“Newer Sonos speakers – the Sonos One, its Playbase and the Play:5 – will all be able to get AirPlay as normal. That will mean that anyone can click on the little icon at any time, whether they are listening to music or watching video, and then send that to their Sonos speakers. Future Sonos speakers will all support the same technology, too, and will work in the same way,” Griffin reports. “But older ones will not work in that simple way. That is because the processing power and other features in those older speakers such as the original Play:1 or the Play:3 is not up to the demands of AirPlay, so it will not be able to handle them.”
“AirPlay 2 requires that the speaker stores up a long buffer of music that it will be playing in the future. That stops the music from cutting out if there is a break in the internet connection, for instance, but it is also taxing on the devices that are playing them,” Griffin reports. “If an old Sonos speaker is grouped with a newer one, however, then the speakers will be able to receive music using AirPlay 2. If someone owns both a Sonos One and an older Play:1, for instance, they can be grouped together within the app – and the Play:1 will be able to play music from people’s phones, indirectly.”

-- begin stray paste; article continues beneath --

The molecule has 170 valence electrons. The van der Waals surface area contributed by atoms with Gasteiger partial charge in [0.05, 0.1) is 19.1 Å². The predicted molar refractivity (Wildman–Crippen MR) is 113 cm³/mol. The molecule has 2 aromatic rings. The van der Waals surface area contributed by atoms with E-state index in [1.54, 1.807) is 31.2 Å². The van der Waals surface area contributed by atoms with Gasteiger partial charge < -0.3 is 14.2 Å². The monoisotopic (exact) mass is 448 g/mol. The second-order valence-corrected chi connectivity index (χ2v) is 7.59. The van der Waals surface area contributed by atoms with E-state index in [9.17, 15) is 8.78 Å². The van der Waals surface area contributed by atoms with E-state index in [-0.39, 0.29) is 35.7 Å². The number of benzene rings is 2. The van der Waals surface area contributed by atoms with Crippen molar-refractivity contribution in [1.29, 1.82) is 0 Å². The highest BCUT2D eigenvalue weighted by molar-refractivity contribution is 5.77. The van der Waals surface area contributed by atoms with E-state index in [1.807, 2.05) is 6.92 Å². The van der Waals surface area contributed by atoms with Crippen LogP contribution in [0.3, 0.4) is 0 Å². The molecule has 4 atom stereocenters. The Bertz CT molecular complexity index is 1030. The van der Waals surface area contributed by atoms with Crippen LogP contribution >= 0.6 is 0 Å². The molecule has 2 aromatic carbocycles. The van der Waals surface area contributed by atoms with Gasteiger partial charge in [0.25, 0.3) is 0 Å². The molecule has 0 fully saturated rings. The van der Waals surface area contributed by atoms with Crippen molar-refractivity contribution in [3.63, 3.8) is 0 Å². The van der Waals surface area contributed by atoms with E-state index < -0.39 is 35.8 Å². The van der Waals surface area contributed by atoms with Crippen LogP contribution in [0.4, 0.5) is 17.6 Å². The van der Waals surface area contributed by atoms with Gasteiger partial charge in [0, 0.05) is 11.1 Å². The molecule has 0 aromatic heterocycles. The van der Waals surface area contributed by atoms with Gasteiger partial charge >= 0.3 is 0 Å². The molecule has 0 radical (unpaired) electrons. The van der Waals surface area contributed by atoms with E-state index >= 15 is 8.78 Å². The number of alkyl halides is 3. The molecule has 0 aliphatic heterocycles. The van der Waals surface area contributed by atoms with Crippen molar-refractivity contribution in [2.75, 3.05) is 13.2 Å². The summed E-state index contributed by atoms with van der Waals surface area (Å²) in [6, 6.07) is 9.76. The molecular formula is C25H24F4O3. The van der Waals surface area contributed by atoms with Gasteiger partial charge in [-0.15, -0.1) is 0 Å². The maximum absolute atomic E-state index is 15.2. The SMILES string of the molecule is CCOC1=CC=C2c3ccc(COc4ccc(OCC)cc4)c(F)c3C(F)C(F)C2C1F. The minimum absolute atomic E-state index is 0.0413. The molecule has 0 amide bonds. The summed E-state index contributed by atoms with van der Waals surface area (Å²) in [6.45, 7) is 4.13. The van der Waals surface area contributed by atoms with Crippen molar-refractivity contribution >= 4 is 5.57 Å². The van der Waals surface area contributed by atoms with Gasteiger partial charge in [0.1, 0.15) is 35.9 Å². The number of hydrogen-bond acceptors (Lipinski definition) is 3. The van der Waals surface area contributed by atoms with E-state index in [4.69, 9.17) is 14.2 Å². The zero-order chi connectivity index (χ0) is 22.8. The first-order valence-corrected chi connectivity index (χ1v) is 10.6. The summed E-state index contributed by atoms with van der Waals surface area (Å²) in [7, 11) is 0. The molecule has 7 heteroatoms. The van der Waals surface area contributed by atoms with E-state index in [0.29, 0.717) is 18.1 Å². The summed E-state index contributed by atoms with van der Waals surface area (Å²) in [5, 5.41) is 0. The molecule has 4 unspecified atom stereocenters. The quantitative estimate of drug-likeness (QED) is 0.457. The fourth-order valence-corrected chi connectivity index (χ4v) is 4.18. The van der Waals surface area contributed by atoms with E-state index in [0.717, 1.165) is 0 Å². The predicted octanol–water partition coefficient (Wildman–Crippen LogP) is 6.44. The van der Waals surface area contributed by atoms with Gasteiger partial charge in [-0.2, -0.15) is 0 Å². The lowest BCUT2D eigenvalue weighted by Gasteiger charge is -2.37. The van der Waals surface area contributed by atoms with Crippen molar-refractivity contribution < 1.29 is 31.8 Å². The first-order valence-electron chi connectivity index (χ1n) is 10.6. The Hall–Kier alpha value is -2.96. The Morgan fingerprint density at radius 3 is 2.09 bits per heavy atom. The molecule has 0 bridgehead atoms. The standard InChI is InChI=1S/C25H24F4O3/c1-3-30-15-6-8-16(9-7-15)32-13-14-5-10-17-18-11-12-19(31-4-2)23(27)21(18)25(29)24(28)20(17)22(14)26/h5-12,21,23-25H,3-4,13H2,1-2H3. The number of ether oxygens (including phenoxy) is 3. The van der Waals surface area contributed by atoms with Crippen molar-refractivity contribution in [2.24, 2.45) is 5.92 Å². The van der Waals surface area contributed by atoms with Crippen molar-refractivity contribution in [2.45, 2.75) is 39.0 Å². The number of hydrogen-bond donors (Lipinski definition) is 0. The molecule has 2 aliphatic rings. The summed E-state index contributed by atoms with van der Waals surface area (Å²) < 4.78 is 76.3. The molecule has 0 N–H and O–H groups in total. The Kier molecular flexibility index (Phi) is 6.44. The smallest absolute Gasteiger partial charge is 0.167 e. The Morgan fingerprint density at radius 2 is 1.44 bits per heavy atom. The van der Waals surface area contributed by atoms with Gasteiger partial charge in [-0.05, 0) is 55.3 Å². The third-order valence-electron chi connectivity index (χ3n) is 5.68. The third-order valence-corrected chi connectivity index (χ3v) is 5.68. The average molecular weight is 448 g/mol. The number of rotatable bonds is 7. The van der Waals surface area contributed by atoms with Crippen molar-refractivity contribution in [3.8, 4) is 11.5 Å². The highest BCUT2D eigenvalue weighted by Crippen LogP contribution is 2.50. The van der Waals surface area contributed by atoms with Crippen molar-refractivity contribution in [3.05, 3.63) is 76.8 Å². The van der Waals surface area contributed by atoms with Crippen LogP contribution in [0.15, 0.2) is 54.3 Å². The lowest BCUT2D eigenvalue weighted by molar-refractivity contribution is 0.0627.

Read more in the full article here.
MacDailyNews Take: Now all we need is a release date!
(We’d like to get stereo-paring and multi-room audio for our HomePods this decade – if it can be fit in between Apple’s Beer Bashes, of course.)